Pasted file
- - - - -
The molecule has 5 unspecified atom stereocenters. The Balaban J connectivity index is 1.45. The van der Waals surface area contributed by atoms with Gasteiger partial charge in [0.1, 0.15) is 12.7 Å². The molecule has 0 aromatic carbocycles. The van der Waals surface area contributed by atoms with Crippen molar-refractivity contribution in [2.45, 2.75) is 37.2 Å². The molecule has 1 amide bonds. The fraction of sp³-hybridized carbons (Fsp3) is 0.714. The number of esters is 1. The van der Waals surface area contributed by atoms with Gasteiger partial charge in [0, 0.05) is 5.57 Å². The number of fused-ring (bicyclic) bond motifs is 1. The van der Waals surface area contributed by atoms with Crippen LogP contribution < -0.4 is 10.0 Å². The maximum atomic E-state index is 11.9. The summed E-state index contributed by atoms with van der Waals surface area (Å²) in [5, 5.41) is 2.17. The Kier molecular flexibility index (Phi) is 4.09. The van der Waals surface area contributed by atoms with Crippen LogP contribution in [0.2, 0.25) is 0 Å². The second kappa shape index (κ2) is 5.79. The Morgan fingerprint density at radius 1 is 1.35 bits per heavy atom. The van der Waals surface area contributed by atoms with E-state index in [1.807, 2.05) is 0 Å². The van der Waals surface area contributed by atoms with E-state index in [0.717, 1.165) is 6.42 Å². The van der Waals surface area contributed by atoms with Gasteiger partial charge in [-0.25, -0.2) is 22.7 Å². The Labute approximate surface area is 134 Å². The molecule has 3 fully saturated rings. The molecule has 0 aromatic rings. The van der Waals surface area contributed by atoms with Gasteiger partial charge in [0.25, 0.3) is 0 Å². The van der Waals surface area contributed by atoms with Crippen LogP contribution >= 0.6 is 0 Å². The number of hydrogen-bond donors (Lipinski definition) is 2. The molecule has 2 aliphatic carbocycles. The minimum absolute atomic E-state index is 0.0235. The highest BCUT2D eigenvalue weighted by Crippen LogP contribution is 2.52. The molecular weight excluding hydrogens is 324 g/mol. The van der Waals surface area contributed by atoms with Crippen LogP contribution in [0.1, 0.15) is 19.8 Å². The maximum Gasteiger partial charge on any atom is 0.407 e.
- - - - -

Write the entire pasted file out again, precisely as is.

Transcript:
The molecule has 5 unspecified atom stereocenters. The Balaban J connectivity index is 1.45. The van der Waals surface area contributed by atoms with Gasteiger partial charge in [0.1, 0.15) is 12.7 Å². The molecule has 0 aromatic carbocycles. The van der Waals surface area contributed by atoms with Crippen molar-refractivity contribution in [2.45, 2.75) is 37.2 Å². The molecule has 1 amide bonds. The fraction of sp³-hybridized carbons (Fsp3) is 0.714. The number of esters is 1. The van der Waals surface area contributed by atoms with Gasteiger partial charge in [0, 0.05) is 5.57 Å². The number of fused-ring (bicyclic) bond motifs is 1. The van der Waals surface area contributed by atoms with Crippen LogP contribution < -0.4 is 10.0 Å². The maximum atomic E-state index is 11.9. The summed E-state index contributed by atoms with van der Waals surface area (Å²) in [5, 5.41) is 2.17. The Kier molecular flexibility index (Phi) is 4.09. The van der Waals surface area contributed by atoms with Crippen LogP contribution in [0.2, 0.25) is 0 Å². The second kappa shape index (κ2) is 5.79. The Morgan fingerprint density at radius 1 is 1.35 bits per heavy atom. The van der Waals surface area contributed by atoms with E-state index in [1.807, 2.05) is 0 Å². The van der Waals surface area contributed by atoms with E-state index in [0.717, 1.165) is 6.42 Å². The van der Waals surface area contributed by atoms with Gasteiger partial charge in [-0.25, -0.2) is 22.7 Å². The Labute approximate surface area is 134 Å². The molecule has 3 fully saturated rings. The molecule has 0 aromatic rings. The van der Waals surface area contributed by atoms with Gasteiger partial charge in [0.25, 0.3) is 0 Å². The van der Waals surface area contributed by atoms with Crippen LogP contribution >= 0.6 is 0 Å². The number of hydrogen-bond donors (Lipinski definition) is 2. The molecule has 2 aliphatic carbocycles. The minimum absolute atomic E-state index is 0.0235. The highest BCUT2D eigenvalue weighted by Crippen LogP contribution is 2.52. The molecular weight excluding hydrogens is 324 g/mol. The van der Waals surface area contributed by atoms with Crippen LogP contribution in [0.1, 0.15) is 19.8 Å². The maximum Gasteiger partial charge on any atom is 0.407 e.